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Pine-Richland’s Air Attack Armed and Ready for Postseason

Pine-Richland’s Air Attack Armed and Ready for Postseason

Thank you to Dunkin’ Pittsburgh, the official sponsor of WPIAL high school football coverage on Pittsburgh Sports Now.

Pine-Richland’s 42-14 rout of conference rival North Allegheny may have been the most balanced offensive output this season.

The Rams gained 431 yards on offense, 35 of which were on the ground.

That’s right, the Rams ran the ball 25 times for 35 yards, and the team was thrilled with the balanced attack.

Most think of offensive balance as running and passing the ball almost equally, but not Mike Leach, from whom Pine-Richland coach Eric Kasperowicz affectionately stole his offensive philosophy.

“Balanced isn’t equal run, pass distribution,” said Pine-Richland coach Eric Kasperowicz. “We’re a throwing team, so balance to us is spreading it out to six, seven, eight receivers, and you really don’t know who’s going to get it.”

The Rams spread offense has been effective all season – Pine-Richland is in the top 10 in scoring offense at 39.9 points per game – but Friday’s game was different.

What stood out was two Pine-Richland receivers turned in massive games.

Junior Eli Jochem caught 11 passes for 220 yards and three touchdowns while fellow junior D’avay Johnson caught eight passes for 155 yards and a touchdown.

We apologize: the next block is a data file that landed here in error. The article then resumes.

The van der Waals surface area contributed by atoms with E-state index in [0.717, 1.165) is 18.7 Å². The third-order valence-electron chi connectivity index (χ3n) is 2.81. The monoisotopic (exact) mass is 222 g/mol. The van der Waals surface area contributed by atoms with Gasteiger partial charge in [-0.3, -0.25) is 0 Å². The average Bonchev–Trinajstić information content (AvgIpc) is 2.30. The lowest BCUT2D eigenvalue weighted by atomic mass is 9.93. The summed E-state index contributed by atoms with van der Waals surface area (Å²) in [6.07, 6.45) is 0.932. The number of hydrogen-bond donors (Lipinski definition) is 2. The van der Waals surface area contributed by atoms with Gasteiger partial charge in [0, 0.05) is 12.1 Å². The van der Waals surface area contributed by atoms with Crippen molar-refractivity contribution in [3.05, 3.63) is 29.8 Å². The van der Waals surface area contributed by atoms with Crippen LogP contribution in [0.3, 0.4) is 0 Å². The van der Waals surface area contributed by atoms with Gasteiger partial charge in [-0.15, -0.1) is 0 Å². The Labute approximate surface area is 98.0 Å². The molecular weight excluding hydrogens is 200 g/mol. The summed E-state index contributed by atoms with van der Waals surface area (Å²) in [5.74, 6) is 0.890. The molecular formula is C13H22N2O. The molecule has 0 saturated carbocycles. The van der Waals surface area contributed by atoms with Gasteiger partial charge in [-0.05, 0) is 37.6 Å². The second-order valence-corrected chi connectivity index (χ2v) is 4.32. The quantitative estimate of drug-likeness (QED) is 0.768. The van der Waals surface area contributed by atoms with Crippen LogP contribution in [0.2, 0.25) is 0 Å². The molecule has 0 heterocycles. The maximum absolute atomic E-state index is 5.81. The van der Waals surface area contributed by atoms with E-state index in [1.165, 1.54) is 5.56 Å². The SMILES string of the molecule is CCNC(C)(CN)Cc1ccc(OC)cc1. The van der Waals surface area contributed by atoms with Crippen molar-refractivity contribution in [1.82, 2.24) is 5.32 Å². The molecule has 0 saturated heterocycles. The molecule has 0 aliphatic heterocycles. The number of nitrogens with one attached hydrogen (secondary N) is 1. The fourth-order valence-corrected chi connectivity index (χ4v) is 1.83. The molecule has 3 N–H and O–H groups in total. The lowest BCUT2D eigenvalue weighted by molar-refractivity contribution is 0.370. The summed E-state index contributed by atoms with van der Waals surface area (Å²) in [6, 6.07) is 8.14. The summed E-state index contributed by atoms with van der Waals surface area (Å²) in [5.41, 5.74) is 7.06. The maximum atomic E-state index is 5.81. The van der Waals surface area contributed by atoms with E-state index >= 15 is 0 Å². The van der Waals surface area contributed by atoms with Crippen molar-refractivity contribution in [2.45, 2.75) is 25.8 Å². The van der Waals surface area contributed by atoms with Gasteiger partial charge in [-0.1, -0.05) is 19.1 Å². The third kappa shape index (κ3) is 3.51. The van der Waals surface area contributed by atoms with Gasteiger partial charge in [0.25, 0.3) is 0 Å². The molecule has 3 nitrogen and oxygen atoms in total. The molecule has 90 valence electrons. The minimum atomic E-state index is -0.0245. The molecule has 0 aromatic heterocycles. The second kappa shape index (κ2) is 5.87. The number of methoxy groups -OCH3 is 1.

Pine-Richland scored on their first two offensive possessions of the game when quarterback Cole Spencer hooked up with Jochem for 79 yards on the first possession and with Johnson for 78 yards on the next.

Johnson’s healthy 19-yard per-catch average was done mostly through short passes. The North Allegheny secondary was giving him a big cushion, and the Rams were content with seven-yard curl routes on the sideline.

Jochem did most of his damage in the middle of the field, catching slant routes and turning them into big plays. Jochem caught a 27-yard pass in the middle of the field to convert a fourth down and turned a five-yard slant route into a 39-yard gouge, leading to another Pine-Richland touchdown.

“We were just trying to be physical, and use the short passes,” said Johnson. “But they gave us opportunities to throw deep passes, and we just made plays.”

“They both stepped up huge in the big game, and they had to,” said quarterback Cole Spencer. “For us to get it done, we knew they had to (play well), and they did, so we’re proud of them.”

Kasperowicz had a smile on his face as he tried to recount the prior big games for his junior receivers, saying “I think last week Eli had a big game, Daedae had a big one against Mt. Lebanon, I’m not sure if Eli did,” but it showed that this season the two have almost taken turns being the guy in the offensive attack.

Jochem entered the game with 745 yards on 44 receptions and 10 touchdowns while Johnson had 356 yards on 27 catches and four touchdowns.

“On our side, on defense, we have certain guys we can key on, one or two guys. For us, it’s tough when four or five guys can hurt you,” said Kasperowicz.

The one guy who has been hurting opposing defenses all season is quarterback Cole Spencer. The junior was a game manager as a sophomore last year, but was given the keys to the offense this year and has rewarded the coaching staff with 2,486 passing yards and 29 touchdowns – both are in the top five in the WPIAL.

The impressive thing about Spencer is he’s learning the nuances of the position, and learning how and when to take advantage of matchups.

The first touchdown pass was thanks to Spencer seeing a blown coverage and the second he threw a perfect pass to Johnson down the sideline in a one-on-one matchup.